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Elizabeth exclaims that Richard is slowly causing the ruin of the Plantagenet family. She also sees Richards plans unfold as he begins to stand out as a tyrant. ‘Aye me! I see the ruin of my house. The tiger now hath seized the gentle hind, Insulting tyranny begins to jut Upon the innocent and aweless throne. Welcome, destruction, blood and massacre. I see, as in a map, the end of all. ‘ Ironically Elizabeth is indeed predicting the future. At the bloody battle of Bosworth Field (scene 5) it is the end of the Plantagenet’s reign, as Richmond, a Tudor, becomes King.
Here Elizabeth refers to Richard as ‘the tiger’ this follows the seam of savage animal metaphors, others including ‘boar’. Shakespeare uses these to characterise and describe Richard’s deformity throughout the play. The death of Rivers (one of the nobles) is proof of how craftily Richard worked and manipulated his victims. In Act 1 Scene 3, Rivers praises Richard for being: ‘A Virtuous and Christian-like conclusion To pray for them that have done scathe to us’ However, the irony is that Richard then sends Rivers along with the other nobles to their deaths.
On the way to their deaths, Grey, another noble, and Rivers have a conversation about Margaret’s curse being the cause of their death. ‘GREY: Now Margaret’s curse is fall’n upon our heads When she exclaimed on Hastings, you and I For Standing by when Richard stabbed her son. RIVERS: Then cursed she Richard, Then cursed she Buckingham, Then cursed she Hastings.
O remember God,’ This shows how totally unaware of Richard’s plot and blame the cause of their deaths on Margaret. Richard brilliantly covered his tracks and plotted secretly and wittingly in order to gain access to the throne.
However, his Machiavellian ways ensure his downfall. Another victim of Richard’s, Hastings, is lulled into a false sense of security. Hastings is confident that Richard trusts and loves him. ‘I think there’s never a man in Christendom Can lesser hide his love or hate than he’ Unknowingly to Hastings, at the same meeting Richard and Buckingham discuss Hastings’ fate and accuse him of treachery. Richard orders his execution and it is then Hastings realises the truth and how he has missed the warnings including the warning from Buckingham at the beginning of the scene. ‘We know each other’s faces.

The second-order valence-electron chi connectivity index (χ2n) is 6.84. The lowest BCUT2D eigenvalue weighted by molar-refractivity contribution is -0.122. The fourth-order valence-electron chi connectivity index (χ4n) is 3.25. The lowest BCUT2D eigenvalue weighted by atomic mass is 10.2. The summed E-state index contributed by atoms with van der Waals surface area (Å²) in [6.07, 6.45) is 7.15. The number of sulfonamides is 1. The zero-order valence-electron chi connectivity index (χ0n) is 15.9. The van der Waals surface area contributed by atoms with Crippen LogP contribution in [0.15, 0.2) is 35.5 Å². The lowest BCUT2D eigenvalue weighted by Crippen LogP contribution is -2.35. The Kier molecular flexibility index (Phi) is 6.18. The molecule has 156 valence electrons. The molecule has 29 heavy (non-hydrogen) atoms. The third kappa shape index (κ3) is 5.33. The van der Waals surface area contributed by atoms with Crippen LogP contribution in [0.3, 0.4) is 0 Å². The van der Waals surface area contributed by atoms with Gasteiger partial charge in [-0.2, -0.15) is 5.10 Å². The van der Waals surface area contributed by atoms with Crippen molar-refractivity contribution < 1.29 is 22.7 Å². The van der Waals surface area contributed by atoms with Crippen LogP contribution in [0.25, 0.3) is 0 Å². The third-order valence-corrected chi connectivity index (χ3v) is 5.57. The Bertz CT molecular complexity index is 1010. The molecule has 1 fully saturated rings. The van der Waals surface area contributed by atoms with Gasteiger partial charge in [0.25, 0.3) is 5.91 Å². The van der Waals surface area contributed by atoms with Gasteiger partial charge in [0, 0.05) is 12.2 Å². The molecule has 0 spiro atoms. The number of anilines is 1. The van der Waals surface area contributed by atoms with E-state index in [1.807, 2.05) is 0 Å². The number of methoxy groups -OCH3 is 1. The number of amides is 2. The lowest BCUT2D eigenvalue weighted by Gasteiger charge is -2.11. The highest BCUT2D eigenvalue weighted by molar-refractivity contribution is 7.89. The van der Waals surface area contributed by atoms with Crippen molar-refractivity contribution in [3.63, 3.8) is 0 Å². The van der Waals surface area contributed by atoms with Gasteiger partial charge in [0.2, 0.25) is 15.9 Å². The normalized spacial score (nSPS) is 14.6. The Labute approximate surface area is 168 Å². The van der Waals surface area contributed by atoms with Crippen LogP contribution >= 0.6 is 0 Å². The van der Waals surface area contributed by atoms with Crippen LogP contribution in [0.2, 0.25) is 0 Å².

For our hearts He knows no more of mine than I of yours, Or I of his, my Lord, than you of mine. Lord Hastings, you and he are near in love’ We see this again when Richard turns against Buckingham in Act 4 Scene 2 because of his failure to organise the murder of the princes in the Tower. However, Buckingham heeds the warnings and manages to escape, although, later he is caught and executed. We see how great Richard is when Buckingham confronts the citizens of London in Act 3 Scene 5. Richard and Buckingham must convince the mayor that there was a just cause for executing Hastings.
They act fearful, pretending to be beset by enemies, saying that Hastings plotted against their lives. ‘Tut, I can counterfeit the deep tragedian’ The mayor is taken by their story, which again shows the manipulative control Richard is able to have over people. ‘God and our innocency defend and guard us’ Buckingham’s plea to the mayor to protect them. This is ironic how Buckingham says the pair are innocent, whereas we know for a fact that they have already committed crimes far worse than Hastings supposed murder plot and they deserve to die because of this.
The mayor goes on to promote why Richard should be king by ‘inferring the bastardy of Richard’s children’. He has to convince the citizens that Richard is the rightful heir. He succeeds and Richard is then later proclaimed king at the end of Act 3. Still in Act 3 Scene 5, in his closing speech, Richard confirms his complete control over events. ‘Now will I go to take some privy order To draw the brats of Clarence out of sight, And to give order that no manner person Have any time recourse unto the princes’ Later, in Act 4 Scene 1, the women are refused entry to the Tower. They learn from Brakenbury that Richard is king.
In this scene the women lament Richard’s accession, we see the true feelings of other character towards Richard. ‘For never yet one hour in his bed Did I enjoy the golden dew of sleep, But with his timorous dreams was still awaked. And will, no doubt, shortly be rid of me’ Anne is particularly scornful of her husband. Recounting how foolish she was to fall into Richard’s trap. She also tells us that she is a hindrance to Richard’s plot and believes that her death is soon, which unfortunately, for her, becomes true. As the pace of the play speeds up towards Richard’s dramatic downfall.
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